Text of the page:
Imperialism in George Orwell's "Shooting an Elephant"

George Orwell presents imperialism in his novel, “Shooting an Elephant” using symbolism. In his work, the British officer symbolizes the imperial country while the elephant is a representation of the countries which are the victims of imperialism. The two thousand Burmese, on the other hand, symbolize the helpless people within the stricken nations. The elephant was powerful before the attack. The illustration could mean that the shrunken nations, such as India, were great before the imperial countries that had the superior technology dominated them (Alam, 2006). The local people, instead of defending their country, join hands with the white man to struggle for survival while portraying selfishness, anger, and hatred for each other. Thus, the elephant in the story, which portrays the ‘defenceless’ nations, come to ruin because of the efforts of both the oppressors and the oppressed.

The story leads to the question of who has the control when imperialism takes over the nation. Orwell explains how the Burmese sought for the help of the white man to kill the elephant. He states that, “I had no intention of shooting the elephant. I merely sent the rifle to protect myself” (Orwell, 2009, p.289). However, he ended up shooting the elephant. The action was set to protect him from looking like a fool to the “whole population of the quarter flocked out of their houses” (Orwell, 2009, p.289). Evidently, during imperialism, the people that are usually have the control are the locals. Although they do not have the resources and seek for the help of the imperialists, they dictate what happens in their country. While the imperialists deceive others that they are in power, their actions are usually a reaction towards preservation of their image and their positional power.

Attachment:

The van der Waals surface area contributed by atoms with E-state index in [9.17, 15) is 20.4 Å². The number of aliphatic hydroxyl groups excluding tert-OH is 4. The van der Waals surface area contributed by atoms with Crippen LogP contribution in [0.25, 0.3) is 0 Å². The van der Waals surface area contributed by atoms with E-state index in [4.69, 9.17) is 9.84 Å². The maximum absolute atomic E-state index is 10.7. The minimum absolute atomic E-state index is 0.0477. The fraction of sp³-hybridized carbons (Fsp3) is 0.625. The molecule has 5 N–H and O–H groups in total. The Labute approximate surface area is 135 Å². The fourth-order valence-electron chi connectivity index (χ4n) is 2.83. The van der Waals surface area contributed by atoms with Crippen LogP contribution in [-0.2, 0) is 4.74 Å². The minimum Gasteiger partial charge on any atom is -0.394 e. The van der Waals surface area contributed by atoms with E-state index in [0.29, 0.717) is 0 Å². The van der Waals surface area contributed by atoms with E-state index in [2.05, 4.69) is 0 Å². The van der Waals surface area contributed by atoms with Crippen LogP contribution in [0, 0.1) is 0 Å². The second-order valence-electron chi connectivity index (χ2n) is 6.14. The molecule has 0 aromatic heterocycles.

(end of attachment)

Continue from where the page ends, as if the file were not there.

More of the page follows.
Orwell presents his audience with the argument that imperialism can corrupt and destroy a good and principled man (Alam, 2006). The young police officer in the story is forced by the Burmese to kill the elephant. This is not something that he could have done if he did not experience pressure from the local people and the norm of protecting the image of the Britons. This is a similar case to the real world. While some of the imperialists may be okay with engaging in actions that promote negative consequences in the nation, others are concerned with the preservation and protection of the victims. However, the imperialists always have an image to present to the world. This may result in committing actions that are against one’s values and principles.

Evidently, imperialism inflicts damage on both parties. Orwell goes against the firmly held belief that the people that usually suffer are pose under the colonialists and imperialists. In the story, the Burmese do not support each other but only their interests. Instead of working towards saving the elephant that belonged to a fellow Burmese, they opted to take the meat. Thus, imperialism promotes disunity among the colonized. They become ravages that readily abandon their moral system. The imperialists, on the other, face moral dilemmas and frequently compromise to sustain their power in the country. Orwell states that, “As soon as I saw the dead man, I sent an orderly to a friend’s house to borrow an elephant riffle” (Orwell, 2009, p.289). Thus, they live in fear of losing their lives. Their peace of mind is also disrupted as they receive insults from the local people even after doing as they will.

References

Alam, M. (2006). Orwell’s “Shooting an Elephant”: Reflections on imperialism and neoimperialism. IIUC Studies, 3, 55-62.

Orwell, G. (2009). Shooting an elephant. London: Penguin Books Ltd.

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